New Wave photos...

Thursday, February 17, 2005

You can't afford to close your doors

In the spirit of keeping you on your toes, I'm gonna do an about face from my last musical post and bring up another band of my youth, Bad Brains. Now, if you don't know who these guys are, well, you've a lot to learn.

The original line-up consisted of Dr. Know (Gary Miller), H.R. (Paul Hudson) Darryl Jenifer and Earl Hudson. Originally a jazz-fusion band called Mind Power, they heard/saw the Sex-Pistols and things changed - The Clash was next and they begin to form a sound. Apparently it was a chance brief meeting with Bob Marley that completed the mix: a rastafarian hard-core punk sound.

In some ways, it's difficult to even talk about these guys, because their history, in the punk world is so influential. It's a lot like their first show:
"It was different, because we were all black and playing punk rock music. The news spread around DC," HR says. "Before we had even played our first show, people were coming up to me telling me how good the Bad Brains are."

And their praises are sung by many (from Greg Tate's bio):
The ‘brains not only influenced their once and future kindred Black rockers with these greatest riffs, but closer to the D.C. homeland, the Minor Threats and Black Flags and Cro-Mags of this world too, not to mention the Metallicas and the Nirvanas and the System of a Downs. They should have been as lavishly promoted and mass marketed as those bands, become likewise household names and such and truth to tell they might have if not for a glitch or two but such fanfare wasn’t in the cards. Yet as is the case with many an African American musical pioneers, I and I out-survived their over-hyped peers, remain creatively atop their game and will still blow any new jack’s butt off the stage if they have to.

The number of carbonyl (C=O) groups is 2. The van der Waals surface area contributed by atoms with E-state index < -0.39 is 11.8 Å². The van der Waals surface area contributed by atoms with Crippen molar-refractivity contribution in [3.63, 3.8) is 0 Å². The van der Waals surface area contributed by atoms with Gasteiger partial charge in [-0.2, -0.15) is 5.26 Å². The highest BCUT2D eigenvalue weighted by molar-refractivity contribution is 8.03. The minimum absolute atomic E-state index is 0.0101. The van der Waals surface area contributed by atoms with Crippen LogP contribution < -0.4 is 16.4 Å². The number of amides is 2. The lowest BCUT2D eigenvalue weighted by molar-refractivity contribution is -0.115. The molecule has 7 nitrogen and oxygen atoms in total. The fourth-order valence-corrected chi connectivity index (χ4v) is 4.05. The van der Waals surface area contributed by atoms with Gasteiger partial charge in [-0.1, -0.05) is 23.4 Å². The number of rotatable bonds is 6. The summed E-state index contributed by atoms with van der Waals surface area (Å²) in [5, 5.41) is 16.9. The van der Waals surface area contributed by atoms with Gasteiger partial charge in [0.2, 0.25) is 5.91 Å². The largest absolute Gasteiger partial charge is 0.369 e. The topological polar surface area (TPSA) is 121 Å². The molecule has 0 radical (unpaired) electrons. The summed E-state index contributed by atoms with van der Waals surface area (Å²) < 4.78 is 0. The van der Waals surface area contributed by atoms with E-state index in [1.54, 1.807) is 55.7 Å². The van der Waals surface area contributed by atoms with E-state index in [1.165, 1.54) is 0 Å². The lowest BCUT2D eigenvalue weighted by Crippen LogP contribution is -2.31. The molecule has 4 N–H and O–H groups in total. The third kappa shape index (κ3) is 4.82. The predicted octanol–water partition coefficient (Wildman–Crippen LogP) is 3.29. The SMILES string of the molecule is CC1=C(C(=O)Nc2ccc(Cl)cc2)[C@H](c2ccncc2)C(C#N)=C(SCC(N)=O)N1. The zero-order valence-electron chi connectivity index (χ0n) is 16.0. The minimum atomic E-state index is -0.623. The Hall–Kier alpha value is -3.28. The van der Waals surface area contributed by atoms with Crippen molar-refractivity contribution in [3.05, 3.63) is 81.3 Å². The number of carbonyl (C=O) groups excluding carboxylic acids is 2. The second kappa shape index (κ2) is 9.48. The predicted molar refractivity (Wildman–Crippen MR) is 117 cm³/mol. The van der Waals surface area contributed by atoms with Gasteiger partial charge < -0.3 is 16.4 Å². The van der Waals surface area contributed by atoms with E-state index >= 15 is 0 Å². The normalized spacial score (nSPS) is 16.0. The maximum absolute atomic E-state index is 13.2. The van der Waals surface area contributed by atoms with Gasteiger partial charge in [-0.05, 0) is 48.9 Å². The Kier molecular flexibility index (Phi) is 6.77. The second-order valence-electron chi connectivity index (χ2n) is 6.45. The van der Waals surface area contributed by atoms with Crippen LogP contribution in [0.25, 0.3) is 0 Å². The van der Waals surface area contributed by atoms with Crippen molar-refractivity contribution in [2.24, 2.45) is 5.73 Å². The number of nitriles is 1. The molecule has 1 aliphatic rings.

Those once and future Black rockers included Angelo Moore of Fishbone and Corey Glover of Living Colour, among others. And so their sound echoed throughout the underground...and they never really stepped out of it, although they had brief brushes of fame in their later years.

There are so many things that could be said about this band, and I could never do them credit. I'd recommend going over to Astralwerks/Caroline and checking out their site, you can hear some more tracks and watch some video there. There's also a good early bio of the band over at Break My Face. And here's a bio from a Beastie Boys centric universe that's also decent, apparently Yauch is/was a huge fan, and he's produced their latest album, being released under the name Soul Brains. According to Jenifer:
"We never really intend to do anything. But I said, 'I want this record to sound like the old Bad Brains -- I want it to be straight-up hardcore. No tricks, no bells, no whistles. And I want the reggae to be straight rub-a-dub, no little riffs and stuff. The rock -- straight-up speedcore, the way we were known for doing it.' It doesn't have an 'I Against I' appeal to it; it's more like 'Rock For Light.' It's like the cousins of those riffs."

I don't know when that album is coming out, haven't found a release date for it yet, but it sounds promising.

So here are two tracks from the 1983 album, "Rock for Light." Strangely enough, this album was produced by Ric Ocasek (of the Cars). I'd love to hear some stories from how that came about...

Bad Brains - Banned in D.C. - REMOVED
Bad Brains - Rally Around Jah Throne - REMOVED

The above photo was taken by Cynthia Connolly, from her GREAT book, Banned in DC, which you can see more of and purchase over at Southern Records.

You can purchase their records from Amazon, as usual.

The Nomi Song

Musically, I was never a big fan of Klaus Nomi, but this looks like it'll be interesting.

The Nomi Song

The Blow Video!

The Blow CD sold out over at States Rights Records. It's still available at iTunes and the vinyl's over at K. But, the real reason for this post is they've got a bit of a treat up:

knowing the things that I know: the music video.

It's pretty cute, worth a few minutes of your time. And here's a direct link to the mp3 at States Rights as well.

The Blow - Knowing The Things That I Know

and Jona's in the video, he's the genius behind the music and Y.A.C.H.T.


Anyone out there using feedburner? I'd love to hear your comments about it. I'm thinking of integrating it into gJp.

FeedBurner - Point your feed here. We'll do the rest.

More ASCAP goodness

So it seems that it takes Whil Wheaton to get the discussions going on the ASCAP license, I'm glad someone's questioning's a BoingBoing link that goes further into it than before...
Boing Boing: Wil Wheaton: So, ASCAP to *license* podcasts? Readers respond.
If you've already read Whil's original comment, scroll down a bit...

My original posts can be tracked back from this post.

Wednesday, February 16, 2005

The Evens @ Mother India in Sacramento